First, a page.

The Broken West’s “Perfect Games” | Song of the Week | Indy Week
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The Broken West’s “Perfect Games” 

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click to enlarge The Broken West, in the sunshine - PHOTO COURTESY MERGE RECORDS

Reviews of I Can’t Go On, I’ll Go On, The Broken West’s 2007 debut full-length, ran rampant with references to Big Star and Teenage Fanclub. Now or Heaven, the Los Angeles group’s sophomore release for Merge, is a conscious effort to expand beyond that sound: “It was never explicit to the point of, ‘Hey, don’t play that guitar part, it’s too Byrdsy,’” frontman Ross Flournoy told Twin Cities music mag Reveille. “We just really wanted to explore a different area.”

With its ringing guitars, “Perfect Games” would have felt at home on I Can’t Go On but the band’s new focus on the rhythm section puts its melody in the hands of Brian Whelan’s buzzy synthesizer and throbbing bass. The verses examine summers spent with alcohol and self-pity, which gives way the chorus’ shimmering guitars and Flournoy vain exhortation to do something about those problems. And though they might be trying to shake the guitar band tag, like the best power pop “Perfect Games” sounds familiar even on first listen.

INDEPENDENT WEEKLY: “Perfect Games” has this upbeat vibe but lyrically is sort of an appeal for change, like, a we-could-do-better vibe, but it’s not really a condemnation. Was that the aim?

ROSS FLOURNOY: I think that you’re pretty close. I think it’s kind of about being in a state of existence of just being too lazy to do anything about what’s needing to be changed. Really, in a way, I think it’s the most literal song on the record. My best friend Adam [Vine] actually wrote the lyrics, but it’s really about a summer that both he and I were going through sort of serious problems in our relationships. And so we spent a lot of time together at his house kind of drinking a lot. The line about spilling our ice cubes on the lawn is very much like what was happening. There was this little lawn that was on a hill behind his house and we’d just sit up there and get hammered. It was kind of our way of coping with these problems that we were both having.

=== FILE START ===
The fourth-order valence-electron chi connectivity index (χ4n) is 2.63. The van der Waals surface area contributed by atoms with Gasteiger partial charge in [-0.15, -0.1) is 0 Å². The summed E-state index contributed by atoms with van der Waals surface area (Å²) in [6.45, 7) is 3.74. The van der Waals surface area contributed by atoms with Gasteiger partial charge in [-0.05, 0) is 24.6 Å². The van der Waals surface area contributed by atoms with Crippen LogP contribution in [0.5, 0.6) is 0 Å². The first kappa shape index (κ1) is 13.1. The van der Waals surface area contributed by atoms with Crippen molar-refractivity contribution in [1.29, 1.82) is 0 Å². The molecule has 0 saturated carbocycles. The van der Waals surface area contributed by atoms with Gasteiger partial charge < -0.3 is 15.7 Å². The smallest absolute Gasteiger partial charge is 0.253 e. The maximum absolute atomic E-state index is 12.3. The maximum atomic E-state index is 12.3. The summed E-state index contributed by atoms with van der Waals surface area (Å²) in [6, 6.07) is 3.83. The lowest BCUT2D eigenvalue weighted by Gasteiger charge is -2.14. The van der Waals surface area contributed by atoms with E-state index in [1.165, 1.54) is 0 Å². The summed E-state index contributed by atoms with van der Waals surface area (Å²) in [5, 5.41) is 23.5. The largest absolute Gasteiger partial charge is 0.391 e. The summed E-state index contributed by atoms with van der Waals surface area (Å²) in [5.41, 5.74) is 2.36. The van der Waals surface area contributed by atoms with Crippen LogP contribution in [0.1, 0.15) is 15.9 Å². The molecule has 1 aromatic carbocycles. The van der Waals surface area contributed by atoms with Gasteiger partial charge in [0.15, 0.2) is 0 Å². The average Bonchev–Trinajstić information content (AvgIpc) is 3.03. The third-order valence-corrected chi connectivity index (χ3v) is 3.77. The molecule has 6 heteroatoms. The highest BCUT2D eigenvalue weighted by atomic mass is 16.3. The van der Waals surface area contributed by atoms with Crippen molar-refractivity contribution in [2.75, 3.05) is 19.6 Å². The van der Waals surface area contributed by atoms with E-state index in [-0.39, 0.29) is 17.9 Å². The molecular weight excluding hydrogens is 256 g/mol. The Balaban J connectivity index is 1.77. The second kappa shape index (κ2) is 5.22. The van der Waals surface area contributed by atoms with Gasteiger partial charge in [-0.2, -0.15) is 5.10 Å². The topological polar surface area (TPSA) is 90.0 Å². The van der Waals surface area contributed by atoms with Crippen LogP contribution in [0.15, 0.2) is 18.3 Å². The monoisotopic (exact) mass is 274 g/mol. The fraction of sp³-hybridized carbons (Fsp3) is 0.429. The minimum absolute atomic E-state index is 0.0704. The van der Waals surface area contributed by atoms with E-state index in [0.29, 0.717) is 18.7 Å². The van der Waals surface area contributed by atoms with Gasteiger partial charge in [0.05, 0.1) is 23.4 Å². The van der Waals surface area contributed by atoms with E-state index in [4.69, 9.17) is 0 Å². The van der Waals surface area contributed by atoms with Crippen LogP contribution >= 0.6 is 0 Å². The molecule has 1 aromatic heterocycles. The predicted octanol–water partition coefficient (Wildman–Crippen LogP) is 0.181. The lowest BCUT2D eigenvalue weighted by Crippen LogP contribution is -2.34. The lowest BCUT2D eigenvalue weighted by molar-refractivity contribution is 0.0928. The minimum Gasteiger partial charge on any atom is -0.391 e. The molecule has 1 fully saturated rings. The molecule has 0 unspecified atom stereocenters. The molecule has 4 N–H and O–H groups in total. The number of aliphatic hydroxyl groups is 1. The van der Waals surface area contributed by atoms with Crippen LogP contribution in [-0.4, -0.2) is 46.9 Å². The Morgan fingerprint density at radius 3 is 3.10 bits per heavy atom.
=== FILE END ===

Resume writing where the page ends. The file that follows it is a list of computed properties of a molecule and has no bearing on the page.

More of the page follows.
I think the song is kind of about the resignation in a way, sort of like we’d rather commiserate with each other and get really drunk and wade in self-pity. We’d rather do all those things than address the problems we were facing. But that one is pretty much the most personal song on the record. It’s literally almost exactly what we were doing.

I was actually going to ask you about the “ice cubes on the lawn” line. Do any of the other lines in the verses relate to specific events like that?

No. I think they’re all more general. Well, that’s the most specific image in the song. I mean, it was like we would have these glasses that by the end of the night would be knocked over. But the rest of the lines of the verses are a little bit more abstract. There’s nothing as concrete as that particular line.

Did you write this from the angle of "We need to cut this out and do more" or "This is just something that happens."

I think it was more of the latter. I think it’s just kind of a statement of fact. I don’t think there’s supposed to be a resolution in the song. It’s not a song that moralizes. It’s just a song that is really just a snapshot of a particular theme. One of the things that I like about the song—I’ve seen some people write about how it’s upbeat and positive and sunny, which musically it is all those things—but lyrically I think it’s pretty sad. I like that contrast. I like that musically it’s jaunty, but lyrically it’s kind of depressing.

Compared to the rest of the album, it’s got more of a classic sound, that classic power pop that you guys get compared to all the time, with Big Star, etc.

Yeah, I think that one and “Terror for Two” are both songs on the record that maybe could have been on the last record.

You’ve said that you were trying to get Now or Heaven further away from that guitar-based sound of I Can’t Go On, I’ll Go On. This song kicks off with the drums first, and there’s a pretty strong bass melody and the keys kind of go along with that. Did the guitar parts still come the easiest and did you have to go back and work on these other elements, or was it just more complete writing this time?